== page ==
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Why the SEC is the Pitts

All the more remarkable, then, that the SEC should find itself in its current predicament, having lost not only its chairman, Harvey Pitt, but also its chief accountant, Bob Herdman. Most importantly, the SEC also lost its key appointee to the new Public Company Accounting Oversight Board, William Webster. Probably the single most important question to ask is, what on earth ever prompted anyone at the SEC to suggest that Webster, a man who had been involved on the audit committee of a company now under federal investigation, was the right person to take charge of a new regulator that was specifically established with a view to restoring confidence in corporate America.

Did they take legal advice and be told that “There is no evidence to cause concern”? Did they rigorously examine their checklists and discover that there was no question on which Mr Webster would cause any grief? Or did they just have a common sense by-pass?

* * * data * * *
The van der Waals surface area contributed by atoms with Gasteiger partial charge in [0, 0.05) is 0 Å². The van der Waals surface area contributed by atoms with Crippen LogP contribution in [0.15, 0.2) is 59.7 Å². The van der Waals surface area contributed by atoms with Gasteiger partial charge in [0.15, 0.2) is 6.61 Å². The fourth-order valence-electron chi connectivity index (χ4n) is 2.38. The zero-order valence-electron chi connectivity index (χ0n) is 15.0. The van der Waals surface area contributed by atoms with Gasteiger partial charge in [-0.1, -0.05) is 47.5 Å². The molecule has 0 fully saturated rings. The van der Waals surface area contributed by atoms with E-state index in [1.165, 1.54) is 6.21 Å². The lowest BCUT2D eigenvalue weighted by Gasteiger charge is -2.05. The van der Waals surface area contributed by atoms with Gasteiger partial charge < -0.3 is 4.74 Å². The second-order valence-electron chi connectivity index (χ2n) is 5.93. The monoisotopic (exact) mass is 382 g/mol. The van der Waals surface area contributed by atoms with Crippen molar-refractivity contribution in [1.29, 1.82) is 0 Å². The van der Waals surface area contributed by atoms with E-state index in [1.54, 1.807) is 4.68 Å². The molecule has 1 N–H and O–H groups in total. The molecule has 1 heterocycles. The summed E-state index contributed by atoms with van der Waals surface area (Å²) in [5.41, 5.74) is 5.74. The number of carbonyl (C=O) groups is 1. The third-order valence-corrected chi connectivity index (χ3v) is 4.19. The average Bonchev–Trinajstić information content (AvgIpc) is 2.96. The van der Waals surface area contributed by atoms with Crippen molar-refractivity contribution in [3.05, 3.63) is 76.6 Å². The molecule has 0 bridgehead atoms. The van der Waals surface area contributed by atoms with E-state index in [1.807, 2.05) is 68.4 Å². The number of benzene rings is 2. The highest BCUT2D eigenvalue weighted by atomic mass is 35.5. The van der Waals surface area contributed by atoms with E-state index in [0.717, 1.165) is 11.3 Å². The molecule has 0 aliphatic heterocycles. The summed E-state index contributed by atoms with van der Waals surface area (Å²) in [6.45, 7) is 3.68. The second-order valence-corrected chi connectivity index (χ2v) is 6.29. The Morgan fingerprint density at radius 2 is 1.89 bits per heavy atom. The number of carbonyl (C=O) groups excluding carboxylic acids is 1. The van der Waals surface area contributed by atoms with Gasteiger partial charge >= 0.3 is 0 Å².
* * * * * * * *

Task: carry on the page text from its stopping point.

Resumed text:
We have said in the past that knee-jerk reactions tend to by-pass the brain. The truth of the matter is that there?s nothing very difficult about corporate governance. Yes, the new rules are burdensome and time-consuming and costly. But if you catch yourself asking the question, “Can we spin this?” or “Can we keep this out the press?” then forget it: you?ve traded intelligence for compliance. Our readers know this. But who’s going to tell the SEC?

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